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Kindra woke in the still dark with her hand around her spear and her ears perked for whatever sound woke her. But instead of an attack or intruder the low, sad sound of a flute began playing outside her door, and she felt her stomach jump a little at the sound. So that’s why Gar hadn’t been at practice for the past few days.
She pushed herself up on the cot, trying not to make a noise that would let him know she was awake, and walked to the doorflap, leaning her head against the frame as she listened. It was a sad and beautiful song, well-practiced and hopeful despite the fact that he must know the answer. He was making a fool of them both.
The song ended, the last note dying away into the cold night, and she heard him get up and walk away. The flute would be waiting just outside the door for her to accept and bring into her home or reject and leave until nightfall for him to come and collect.
Kindra walked back to her cot, her gaze travelling over the hide-wrapped sword on Kaye’s as her heart did little flip-flops in her chest. She didn’t know what to do about this. Why must he be so stubborn?
Loria turned over on her cot and Kindra pretended to be asleep until her aunt came in the next morning, bubbling with the promise of gossip over the flute.
“Do you want me to bring it in?” Lisa asked as Kindra pushed her blanket off.
“Do you know who it’s from?”
“Yes.” Kindra wouldn’t supply anymore information freely.
“Was it Carrick Wain?” Lisa clapped her hands together and grinned. “What a wonderful match that would be!”
“It wasn’t Carrick.”
“It must be someone unfavorable then,” Loria assured her sister. Even Kindra could afford to turn down someone unfavorable.
“It was Gar. I already told him I wouldn’t accept a flute.”
A look passed between the sisters that Kindra couldn’t decipher, although surprise was part of it. Lisa recovered first. “Well, that’s probably for the best. After all…” Another look from Loria stopped her.
“After all what?” Kindra crossed her arms. “I’m not good enough for him? He’s not good enough for me?”
“I didn’t say that.” Lisa glared at her. “Gar is a good warrior, level-headed, learned in battle. It’s just that-“
“Lisa,” there was a warning in Loria’s voice and her sister bit her tongue, although she looked unhappy to do so.
“What?” Kindra asked, looking from one to the other in concern. “What aren’t you telling me?”
“Nothing,” Loria spoke. “You are right not to accept his flute. Gar is beneath you.”
“Beneath me?” That was the most absurd statement Kindra had ever heard. The up and coming star warrior – beneath her, the social outcast of the tribe? Her mother was really reaching for that cover-up.
“You are an Odion, the purest stock from Aleda, of Ian Odion’s direct decent. Your sister is so strong in the Faye blood she has wings. You are the only surviving warrior of Eoin’s line; and with the exception of Oak and the High Priestess you have a higher status than anyone in Fie Eoin.”
Loria took Kindra’s hand and sat her down. “The Odion family has always taken great pains to remain pure in the Faye blood, even when those with wings were being cast out. That is partly why they remain one of the most powerful families in the tribe.”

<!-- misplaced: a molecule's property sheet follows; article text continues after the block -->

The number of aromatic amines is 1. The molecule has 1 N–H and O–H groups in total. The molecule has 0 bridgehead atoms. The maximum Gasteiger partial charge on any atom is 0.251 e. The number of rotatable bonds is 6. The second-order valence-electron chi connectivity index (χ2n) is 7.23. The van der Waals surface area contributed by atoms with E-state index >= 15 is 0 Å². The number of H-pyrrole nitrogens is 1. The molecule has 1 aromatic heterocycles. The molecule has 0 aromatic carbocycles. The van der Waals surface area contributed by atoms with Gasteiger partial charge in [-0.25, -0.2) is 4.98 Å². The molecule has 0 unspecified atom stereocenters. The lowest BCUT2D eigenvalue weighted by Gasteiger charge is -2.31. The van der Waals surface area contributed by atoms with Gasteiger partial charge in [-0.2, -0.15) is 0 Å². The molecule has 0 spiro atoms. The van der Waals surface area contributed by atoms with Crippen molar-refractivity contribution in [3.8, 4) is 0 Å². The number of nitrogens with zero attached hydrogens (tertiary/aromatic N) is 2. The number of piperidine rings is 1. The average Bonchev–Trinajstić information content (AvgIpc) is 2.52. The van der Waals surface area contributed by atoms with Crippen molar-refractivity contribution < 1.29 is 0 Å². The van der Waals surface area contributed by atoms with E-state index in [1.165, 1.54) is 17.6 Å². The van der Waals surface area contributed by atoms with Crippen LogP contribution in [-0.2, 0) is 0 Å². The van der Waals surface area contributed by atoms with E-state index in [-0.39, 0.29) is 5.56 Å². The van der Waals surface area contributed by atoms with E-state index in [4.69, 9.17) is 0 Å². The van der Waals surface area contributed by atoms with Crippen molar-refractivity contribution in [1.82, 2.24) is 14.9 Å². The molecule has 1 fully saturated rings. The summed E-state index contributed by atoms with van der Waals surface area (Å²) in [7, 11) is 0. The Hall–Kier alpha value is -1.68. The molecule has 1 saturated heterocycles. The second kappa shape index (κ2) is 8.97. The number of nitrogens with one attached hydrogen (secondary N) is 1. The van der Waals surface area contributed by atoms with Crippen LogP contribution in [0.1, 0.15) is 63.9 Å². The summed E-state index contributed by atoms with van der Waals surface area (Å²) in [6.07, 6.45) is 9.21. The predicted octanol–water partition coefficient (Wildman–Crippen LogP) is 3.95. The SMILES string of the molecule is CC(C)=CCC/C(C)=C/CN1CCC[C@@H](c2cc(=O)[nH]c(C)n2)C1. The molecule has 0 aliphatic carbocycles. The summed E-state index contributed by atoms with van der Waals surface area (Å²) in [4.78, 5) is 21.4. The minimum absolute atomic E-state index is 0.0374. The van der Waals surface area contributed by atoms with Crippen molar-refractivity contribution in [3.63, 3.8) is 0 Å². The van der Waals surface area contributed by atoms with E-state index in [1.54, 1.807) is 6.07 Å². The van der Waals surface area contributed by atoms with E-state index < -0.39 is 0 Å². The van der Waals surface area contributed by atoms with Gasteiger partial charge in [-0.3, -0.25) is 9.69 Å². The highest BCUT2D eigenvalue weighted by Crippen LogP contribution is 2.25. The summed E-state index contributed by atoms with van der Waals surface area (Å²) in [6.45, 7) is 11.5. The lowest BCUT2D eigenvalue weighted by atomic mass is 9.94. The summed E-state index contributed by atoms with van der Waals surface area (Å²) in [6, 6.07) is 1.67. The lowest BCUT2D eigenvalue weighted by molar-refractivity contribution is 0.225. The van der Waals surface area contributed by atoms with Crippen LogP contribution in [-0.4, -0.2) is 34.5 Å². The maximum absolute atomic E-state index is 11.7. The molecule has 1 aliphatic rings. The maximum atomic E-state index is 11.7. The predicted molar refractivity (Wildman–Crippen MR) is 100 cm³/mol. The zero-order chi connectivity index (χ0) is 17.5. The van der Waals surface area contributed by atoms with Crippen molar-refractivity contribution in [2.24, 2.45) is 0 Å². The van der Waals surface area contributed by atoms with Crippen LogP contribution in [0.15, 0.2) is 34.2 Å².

“But the Bayn family,” Lisa cut in, “just look at their dark complexions! Their blood is tainted, impure. A warrior of the Odion line can’t mix with that.”
“Pine isn’t exactly fair haired.” Kindra said with her nose wrinkled.
“And my sister is not an Odion,” Loria said. “You are.”
“But-“ Kindra stopped herself. Why was she arguing? She already made the decision not to marry him. Now it seemed her mother and aunt were trying to talk her out of doing something that she wasn’t going to do in the first place!
Standing up and running a hand through her hair she turned first toward the door, then to the sisters, and back to the door again. She wanted to defend Gar against them, but she didn’t want to marry him. What happened that she was even considering it, just to spite them? And what was the look that passed between them? She had been so sure of herself and her choice when she woke up this morning; she didn’t like this turn of events.
“I have to go to Fie Ronna.” Kindra grabbed her father’s boots and threw on her cloak, ducked out of the door and nearly stepped on the flute. She looked down at it with a frown – it was made with obvious care and that only made it worse.
Hugging the boots to her chest, Kindra ignored the looks of the people who heard the flute and knew who it was for. They would know by now that she hadn’t accepted it, that it was still lying outside of her door, waiting to be taken back in the night. They may not know who left it yet, but word would travel fast once Lisa started talking. Shutting her aunt up might be worth accepting the flute.
Not giving the tribe the opportunity to ridicule Gar for being dumped by the least-desirable woman in the tribe might also be worth it. After all, she liked Gar, and owed him a lot for his help training her in the warrior arts. She just didn’t want to marry him. If it had been anyone else the flute would be staying put without further thought.
If only he had listened to her and not given it to her in the first place. What made him think she would change her mind so fast? Was he worried that she might actually consider marrying Carrick? For that he deserved the ridicule of the tribe and she resolved not to accept the flute, to teach him a lesson. If it wasn’t gone by tomorrow sunrise she would throw it on the fire.
Secure in her resolve, Kindra quickened her pace to Fie Ronna.